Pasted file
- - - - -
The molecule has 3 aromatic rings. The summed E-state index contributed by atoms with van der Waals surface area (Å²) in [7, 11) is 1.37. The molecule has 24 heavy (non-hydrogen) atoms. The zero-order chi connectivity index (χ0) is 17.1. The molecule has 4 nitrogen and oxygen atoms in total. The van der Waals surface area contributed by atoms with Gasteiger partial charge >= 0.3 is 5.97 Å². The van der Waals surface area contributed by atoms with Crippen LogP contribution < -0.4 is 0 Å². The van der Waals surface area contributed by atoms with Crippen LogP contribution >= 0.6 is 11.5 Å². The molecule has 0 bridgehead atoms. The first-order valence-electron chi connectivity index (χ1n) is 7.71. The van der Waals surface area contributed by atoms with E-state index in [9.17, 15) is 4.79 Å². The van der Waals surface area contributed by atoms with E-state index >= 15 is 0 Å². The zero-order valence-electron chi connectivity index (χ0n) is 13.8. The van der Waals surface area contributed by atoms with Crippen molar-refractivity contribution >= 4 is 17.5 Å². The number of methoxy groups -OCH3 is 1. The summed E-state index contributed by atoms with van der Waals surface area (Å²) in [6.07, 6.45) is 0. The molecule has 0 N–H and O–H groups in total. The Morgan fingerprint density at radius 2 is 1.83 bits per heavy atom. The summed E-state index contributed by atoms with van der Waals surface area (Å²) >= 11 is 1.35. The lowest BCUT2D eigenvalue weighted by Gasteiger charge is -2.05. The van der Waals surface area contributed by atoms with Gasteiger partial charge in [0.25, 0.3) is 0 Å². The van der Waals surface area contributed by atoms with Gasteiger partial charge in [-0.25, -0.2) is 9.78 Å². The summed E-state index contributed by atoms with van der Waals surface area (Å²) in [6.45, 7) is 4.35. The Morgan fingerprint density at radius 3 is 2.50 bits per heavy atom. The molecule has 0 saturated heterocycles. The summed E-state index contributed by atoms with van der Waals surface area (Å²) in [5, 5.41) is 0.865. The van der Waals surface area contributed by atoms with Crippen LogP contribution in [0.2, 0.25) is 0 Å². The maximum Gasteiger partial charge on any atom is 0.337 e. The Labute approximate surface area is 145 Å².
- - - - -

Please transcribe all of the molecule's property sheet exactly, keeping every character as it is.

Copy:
The molecule has 3 aromatic rings. The summed E-state index contributed by atoms with van der Waals surface area (Å²) in [7, 11) is 1.37. The molecule has 24 heavy (non-hydrogen) atoms. The zero-order chi connectivity index (χ0) is 17.1. The molecule has 4 nitrogen and oxygen atoms in total. The van der Waals surface area contributed by atoms with Gasteiger partial charge >= 0.3 is 5.97 Å². The van der Waals surface area contributed by atoms with Crippen LogP contribution < -0.4 is 0 Å². The van der Waals surface area contributed by atoms with Crippen LogP contribution >= 0.6 is 11.5 Å². The molecule has 0 bridgehead atoms. The first-order valence-electron chi connectivity index (χ1n) is 7.71. The van der Waals surface area contributed by atoms with E-state index in [9.17, 15) is 4.79 Å². The van der Waals surface area contributed by atoms with E-state index >= 15 is 0 Å². The zero-order valence-electron chi connectivity index (χ0n) is 13.8. The van der Waals surface area contributed by atoms with Crippen molar-refractivity contribution >= 4 is 17.5 Å². The number of methoxy groups -OCH3 is 1. The summed E-state index contributed by atoms with van der Waals surface area (Å²) in [6.07, 6.45) is 0. The molecule has 0 N–H and O–H groups in total. The Morgan fingerprint density at radius 2 is 1.83 bits per heavy atom. The summed E-state index contributed by atoms with van der Waals surface area (Å²) >= 11 is 1.35. The lowest BCUT2D eigenvalue weighted by Gasteiger charge is -2.05. The van der Waals surface area contributed by atoms with Gasteiger partial charge in [0.25, 0.3) is 0 Å². The van der Waals surface area contributed by atoms with Gasteiger partial charge in [-0.25, -0.2) is 9.78 Å². The summed E-state index contributed by atoms with van der Waals surface area (Å²) in [6.45, 7) is 4.35. The Morgan fingerprint density at radius 3 is 2.50 bits per heavy atom. The molecule has 0 saturated heterocycles. The summed E-state index contributed by atoms with van der Waals surface area (Å²) in [5, 5.41) is 0.865. The van der Waals surface area contributed by atoms with Crippen LogP contribution in [0.2, 0.25) is 0 Å². The maximum Gasteiger partial charge on any atom is 0.337 e. The Labute approximate surface area is 145 Å².